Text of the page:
The Eleventh Amendment provides that "[t]he Judicial power of the United States shall not be construed to extend to any suit in law or equity, commenced or prosecuted against one of the United States by Citizens of another State, or by Citizens or Subjects of any Foreign State." (6) The Supreme Court has repeatedly held that the Eleventh Amendment extends beyond its plain terms to give states immunity not only in suits by citizens of other states but also in suits by their own citizens. (7) In short, the Amendment prevents a private party from suing a state without the state's consent. (8) That protection for the states was of such central concern to the Founders that the Supreme Court's initial failure to recognize states' immunity prompted an immediate constitutional amendment. (9)

States do not rely solely on the Eleventh Amendment for their sovereign immunity, however. The Supreme Court has explained that sovereign immunity is a fundamental preconstitutional doctrine that has protected the states since their inceptions. (10) But there are substantial differences between this common law notion of sovereign immunity and constitutionally enshrined Eleventh Amendment immunity. The Court's "understanding of common-law sovereign immunity does not protect against liability under the laws of a superior governmental authority," meaning that common law immunity can be abrogated not only by a state's legislature but also by Congress. (11) In addition, while common law immunity protects a sovereign from being "sued in its own courts without its consent, ... it affords no support for a claim of immunity in another sovereign's courts." (12) Thus, without the Eleventh Amendment, a sovereign has immunity from claims raised "in its own courts under its own local laws," but not from claims raised "in federal court based on federal law." (13) As this Comment will explain in Part III, there is no dispute that Puerto Rico enjoys common law immunity, but the U.S. Supreme Court has yet to recognize its Eleventh Amendment immunity.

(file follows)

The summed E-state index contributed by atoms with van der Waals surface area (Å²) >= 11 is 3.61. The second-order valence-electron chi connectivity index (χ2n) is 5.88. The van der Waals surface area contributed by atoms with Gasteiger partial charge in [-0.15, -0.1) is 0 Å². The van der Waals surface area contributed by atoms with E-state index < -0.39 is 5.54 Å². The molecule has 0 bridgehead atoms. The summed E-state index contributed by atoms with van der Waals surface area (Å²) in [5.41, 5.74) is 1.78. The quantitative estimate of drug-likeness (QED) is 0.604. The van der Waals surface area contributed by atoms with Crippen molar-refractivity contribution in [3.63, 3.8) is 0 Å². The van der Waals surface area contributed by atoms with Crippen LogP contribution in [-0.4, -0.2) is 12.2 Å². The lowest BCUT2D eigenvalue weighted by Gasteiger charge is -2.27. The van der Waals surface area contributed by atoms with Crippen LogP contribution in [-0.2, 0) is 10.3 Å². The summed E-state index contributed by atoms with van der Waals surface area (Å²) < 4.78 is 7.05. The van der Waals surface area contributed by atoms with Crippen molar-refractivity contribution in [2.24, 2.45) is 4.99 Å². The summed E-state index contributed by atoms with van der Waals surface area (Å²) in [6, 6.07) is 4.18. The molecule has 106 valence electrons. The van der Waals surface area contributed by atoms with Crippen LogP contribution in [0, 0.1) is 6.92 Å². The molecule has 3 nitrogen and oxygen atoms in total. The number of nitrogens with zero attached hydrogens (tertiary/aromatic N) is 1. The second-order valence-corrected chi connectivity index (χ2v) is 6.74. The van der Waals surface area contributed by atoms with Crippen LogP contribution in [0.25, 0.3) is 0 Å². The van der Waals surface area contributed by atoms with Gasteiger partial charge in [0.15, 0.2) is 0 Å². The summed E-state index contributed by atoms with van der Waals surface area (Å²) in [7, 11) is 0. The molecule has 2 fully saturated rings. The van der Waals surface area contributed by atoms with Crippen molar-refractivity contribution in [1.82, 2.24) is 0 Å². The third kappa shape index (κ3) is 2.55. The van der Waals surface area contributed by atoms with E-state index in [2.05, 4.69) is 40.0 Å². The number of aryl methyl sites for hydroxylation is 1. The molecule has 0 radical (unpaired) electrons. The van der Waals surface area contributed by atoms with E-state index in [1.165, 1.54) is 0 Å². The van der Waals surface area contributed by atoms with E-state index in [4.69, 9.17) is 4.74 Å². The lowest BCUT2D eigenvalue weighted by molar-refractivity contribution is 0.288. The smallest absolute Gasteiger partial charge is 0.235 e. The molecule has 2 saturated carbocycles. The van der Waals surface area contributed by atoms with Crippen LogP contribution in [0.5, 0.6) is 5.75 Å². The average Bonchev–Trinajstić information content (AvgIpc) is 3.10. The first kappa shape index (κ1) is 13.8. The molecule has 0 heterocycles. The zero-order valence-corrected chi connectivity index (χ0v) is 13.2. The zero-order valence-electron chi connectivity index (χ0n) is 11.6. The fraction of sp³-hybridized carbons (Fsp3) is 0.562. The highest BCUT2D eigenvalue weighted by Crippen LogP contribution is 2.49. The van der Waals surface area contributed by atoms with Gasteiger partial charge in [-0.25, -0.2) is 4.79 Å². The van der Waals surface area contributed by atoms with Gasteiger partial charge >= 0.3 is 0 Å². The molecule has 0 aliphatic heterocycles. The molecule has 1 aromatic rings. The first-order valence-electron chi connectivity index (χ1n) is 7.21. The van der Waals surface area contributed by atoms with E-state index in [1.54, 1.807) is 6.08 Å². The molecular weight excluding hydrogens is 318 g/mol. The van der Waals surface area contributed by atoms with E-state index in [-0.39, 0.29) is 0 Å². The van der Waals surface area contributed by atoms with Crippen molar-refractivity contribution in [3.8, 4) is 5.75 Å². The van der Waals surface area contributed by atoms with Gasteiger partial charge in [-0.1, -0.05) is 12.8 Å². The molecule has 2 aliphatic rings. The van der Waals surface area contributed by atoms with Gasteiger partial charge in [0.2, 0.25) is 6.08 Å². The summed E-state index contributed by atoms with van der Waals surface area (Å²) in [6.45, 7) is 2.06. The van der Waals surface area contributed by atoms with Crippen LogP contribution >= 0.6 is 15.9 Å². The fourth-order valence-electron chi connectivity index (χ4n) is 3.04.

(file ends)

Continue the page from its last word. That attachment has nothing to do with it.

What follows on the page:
Since 1899, Congress has granted a steadily increasing measure of autonomy to Puerto Rico, culminating in 1952 with a governing constitution adopted by the people of Puerto Rico. Puerto Rico has emerged as a sovereign territory that has amassed many of the trappings of the united states while remaining outside their number. The particular features of Puerto Rico's territorial status and relationship to the United States influence its claim to constitutional sovereign immunity.